Every morning the school bus zips by our driveway, hauling its precious cargo of undersize humanoids to that big brick institution in town. And as the bus hurtles past, I think, Ha! Better you than me!
I harbor few pleasant memories of my scholastic career. This is because I detested school due to it being a total waste of my time. After all, I was going to be a farmer, and what did a farmer need to know about stuff like gerunds or the French Revolution? However, I will grudgingly admit that attending school gave me a front-row seat to some societal changes. For instance, when I was a freshman, it was federal law that girls wear skirts. Being forced to go around bare-legged during our harsh winters seemed cruel and inhuman. But that’s how I felt about pretty much everything regarding school.
I remember my sisters wearing slacks beneath their skirts as they waited for the bus in subzero cold. Said slacks then had to be removed as soon as they arrived at school. By the time I was a senior, gender equity had arrived and females could wear slacks whenever they pleased. Yet I gathered that it would be frowned upon for a boy to attend classes wearing a skirt, so this equity didn’t extend to all.
Hair standards also underwent a radical transformation. During my freshman year, a guy could be expelled if his hair touched his ears. Boys’ hair also had be neatly combed and plastered in place with Brylcreem or, if you were poor like me, 30-weight motor. We all looked like miniature Ward Cleavers.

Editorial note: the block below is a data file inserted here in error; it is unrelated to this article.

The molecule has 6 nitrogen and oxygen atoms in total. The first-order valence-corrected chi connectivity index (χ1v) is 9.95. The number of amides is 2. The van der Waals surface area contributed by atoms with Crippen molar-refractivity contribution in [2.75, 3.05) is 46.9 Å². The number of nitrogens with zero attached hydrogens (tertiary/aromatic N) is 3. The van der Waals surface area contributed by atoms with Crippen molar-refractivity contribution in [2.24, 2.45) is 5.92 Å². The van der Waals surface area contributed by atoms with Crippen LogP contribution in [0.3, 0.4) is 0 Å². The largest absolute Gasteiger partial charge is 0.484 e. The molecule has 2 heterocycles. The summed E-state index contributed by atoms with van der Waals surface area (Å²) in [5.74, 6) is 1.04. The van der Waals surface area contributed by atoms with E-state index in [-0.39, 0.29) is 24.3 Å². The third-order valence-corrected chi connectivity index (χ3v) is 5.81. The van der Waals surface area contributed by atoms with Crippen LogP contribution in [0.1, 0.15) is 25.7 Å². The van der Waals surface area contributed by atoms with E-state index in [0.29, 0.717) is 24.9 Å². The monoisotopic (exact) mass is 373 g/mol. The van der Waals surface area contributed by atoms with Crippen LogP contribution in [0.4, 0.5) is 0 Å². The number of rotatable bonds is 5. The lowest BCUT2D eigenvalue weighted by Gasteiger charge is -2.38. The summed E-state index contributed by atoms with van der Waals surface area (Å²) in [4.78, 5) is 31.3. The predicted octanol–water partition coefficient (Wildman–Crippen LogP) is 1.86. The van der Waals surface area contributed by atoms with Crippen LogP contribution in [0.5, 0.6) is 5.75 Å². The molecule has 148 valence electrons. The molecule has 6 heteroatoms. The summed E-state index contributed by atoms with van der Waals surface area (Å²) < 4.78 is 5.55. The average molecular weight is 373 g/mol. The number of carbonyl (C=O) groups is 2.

A few years later, the issue of hair length had gone by the wayside and some guys had hair that was longer than any girl’s. This often made it difficult to distinguish between the genders. Thank goodness for the invention of facial hair!
Our choices regarding classes also evolved. When I started high school, girls were expected to take Home Ec, which was basic training in the art of being a homemaker. Boys took Shop, which was basic training in the art of operating power tools without losing fingers.
In Shop, we made such things as crude picture frames and bookends. In Home Ec, the girls made such things as delicious cakes and pies. I’m just guessing that they were delicious based on the aromas that wafted through the hallways. Not that it would have mattered; teenage boys generally scarf their food at such speed that the taste buds scarcely catch a glimpse as it whips by.
Thanks to gender equality, the school began to offer a course called Bachelor Living. This was Home Ec for guys, basic training in the art of being a lone male homemaker.
I signed up for Bachelor Living assuming -- correctly, it turned out -- that I would be spending a good deal of time living as a bachelor. It fit in with my plans for being a farmer.
One of the first things we learned in Bachelor Living was how to sew. We were shown how to reinstall buttons followed by the fabrication of a small pillow.